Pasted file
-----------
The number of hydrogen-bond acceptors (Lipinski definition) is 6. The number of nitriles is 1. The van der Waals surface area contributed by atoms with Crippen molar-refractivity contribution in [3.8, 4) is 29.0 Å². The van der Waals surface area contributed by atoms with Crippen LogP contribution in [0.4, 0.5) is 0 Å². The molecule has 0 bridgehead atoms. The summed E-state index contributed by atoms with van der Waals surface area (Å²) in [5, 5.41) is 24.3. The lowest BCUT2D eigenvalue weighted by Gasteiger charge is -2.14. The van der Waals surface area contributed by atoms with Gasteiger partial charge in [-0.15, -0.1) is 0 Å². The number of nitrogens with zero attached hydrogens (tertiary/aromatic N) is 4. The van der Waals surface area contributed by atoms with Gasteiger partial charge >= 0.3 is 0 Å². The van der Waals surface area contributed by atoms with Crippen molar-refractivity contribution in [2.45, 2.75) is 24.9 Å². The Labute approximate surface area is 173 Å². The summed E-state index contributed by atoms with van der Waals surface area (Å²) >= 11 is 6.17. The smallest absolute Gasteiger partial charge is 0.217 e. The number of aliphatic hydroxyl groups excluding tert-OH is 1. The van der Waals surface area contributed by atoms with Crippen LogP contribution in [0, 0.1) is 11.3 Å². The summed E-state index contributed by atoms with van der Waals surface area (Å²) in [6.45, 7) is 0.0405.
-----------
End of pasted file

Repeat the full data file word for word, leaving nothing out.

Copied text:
The number of hydrogen-bond acceptors (Lipinski definition) is 6. The number of nitriles is 1. The van der Waals surface area contributed by atoms with Crippen molar-refractivity contribution in [3.8, 4) is 29.0 Å². The van der Waals surface area contributed by atoms with Crippen LogP contribution in [0.4, 0.5) is 0 Å². The molecule has 0 bridgehead atoms. The summed E-state index contributed by atoms with van der Waals surface area (Å²) in [5, 5.41) is 24.3. The lowest BCUT2D eigenvalue weighted by Gasteiger charge is -2.14. The van der Waals surface area contributed by atoms with Gasteiger partial charge in [-0.15, -0.1) is 0 Å². The number of nitrogens with zero attached hydrogens (tertiary/aromatic N) is 4. The van der Waals surface area contributed by atoms with Gasteiger partial charge >= 0.3 is 0 Å². The van der Waals surface area contributed by atoms with Crippen molar-refractivity contribution in [2.45, 2.75) is 24.9 Å². The Labute approximate surface area is 173 Å². The summed E-state index contributed by atoms with van der Waals surface area (Å²) >= 11 is 6.17. The smallest absolute Gasteiger partial charge is 0.217 e. The number of aliphatic hydroxyl groups excluding tert-OH is 1. The van der Waals surface area contributed by atoms with Crippen LogP contribution in [0, 0.1) is 11.3 Å². The summed E-state index contributed by atoms with van der Waals surface area (Å²) in [6.45, 7) is 0.0405.